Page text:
He's sincerely sorry for his 'racist' remarks.
Matchbox Twenty lead singer Rob Thomas admitted he was reduced to tears when he realised the gravity of his remarks on stage in Melbourne om Saturday night (February 20th 2016), and has sincerely apologised for the hurt his words have caused.
Rob Thomas makes public apology for racially charged joke
The incident saw the singer commenting on his inebriated state with the unfortunate comment: 'I keep drinking until I think I'm a black Australian.' Needless to say, it didn't go down well with the audience as it sounded like he was making a slur on Australia's Indigenous people.
Rapper Briggs summed up exactly why it was offensive in a Tweet. 'So The Game gets denied entry to Australia. But Rob Thomas can stand in front of 14k people and dismiss its indigenous population as drunks?' He wrote, referencing The Game's recent visa problems.
And now it seems Thomas has finally understood what his words have been interpreted as and couldn't be more apologetic, though he clarified that the joke he made wasn't meant to be about race directly. 'The joke I made was meant to be at no one's expense but my own. I made a comment about drinking so much on the long flight over that I started to think I was something I'm not', he explained in a Facebook post. 'I said I drank until I thought I was Australian. Then I drank so much that I thought I was a black Australian and then I drank so much I thought I was a little Australian girl. These were 3 things I chose at random to represent 3 things I'm not.'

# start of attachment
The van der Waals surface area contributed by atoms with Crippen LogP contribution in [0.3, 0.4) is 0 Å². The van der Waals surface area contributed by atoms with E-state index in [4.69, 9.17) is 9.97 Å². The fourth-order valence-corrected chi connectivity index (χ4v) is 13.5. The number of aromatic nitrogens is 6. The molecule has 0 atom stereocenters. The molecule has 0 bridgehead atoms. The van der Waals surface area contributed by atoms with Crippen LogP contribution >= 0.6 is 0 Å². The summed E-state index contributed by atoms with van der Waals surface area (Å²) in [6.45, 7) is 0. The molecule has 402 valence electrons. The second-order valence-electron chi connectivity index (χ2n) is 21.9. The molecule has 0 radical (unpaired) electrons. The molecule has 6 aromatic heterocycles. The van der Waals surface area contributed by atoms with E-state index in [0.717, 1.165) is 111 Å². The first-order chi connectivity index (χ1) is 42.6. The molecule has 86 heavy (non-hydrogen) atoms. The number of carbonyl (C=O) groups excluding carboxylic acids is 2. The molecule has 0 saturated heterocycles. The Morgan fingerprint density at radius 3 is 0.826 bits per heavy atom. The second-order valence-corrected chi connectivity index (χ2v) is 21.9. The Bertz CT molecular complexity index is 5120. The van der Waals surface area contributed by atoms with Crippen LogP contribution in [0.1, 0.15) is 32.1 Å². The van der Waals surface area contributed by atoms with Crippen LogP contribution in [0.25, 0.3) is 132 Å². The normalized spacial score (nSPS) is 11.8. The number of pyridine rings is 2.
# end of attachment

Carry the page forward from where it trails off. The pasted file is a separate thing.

He added that he wasn't actually aware of the stereotype between aboriginal people and drinking prior to the incident. 'I should know that there is a connection between the indigenous peoples of Australia and a stereotype involving drinking. Embarrassingly, I truly didn't', he admitted, also acknowledging the fact that it took him a while to realise 'black Australian' was in itself offensive, a realisation that moved him to tears in his hotel room.
'I sat in my room and I cried when I found out', he said. 'I am truly sorry for how this came across, most of all to the indigenous people here. Australia has been so good to me for so long that I'm embarrassed I don't know more about the history and the culture.'
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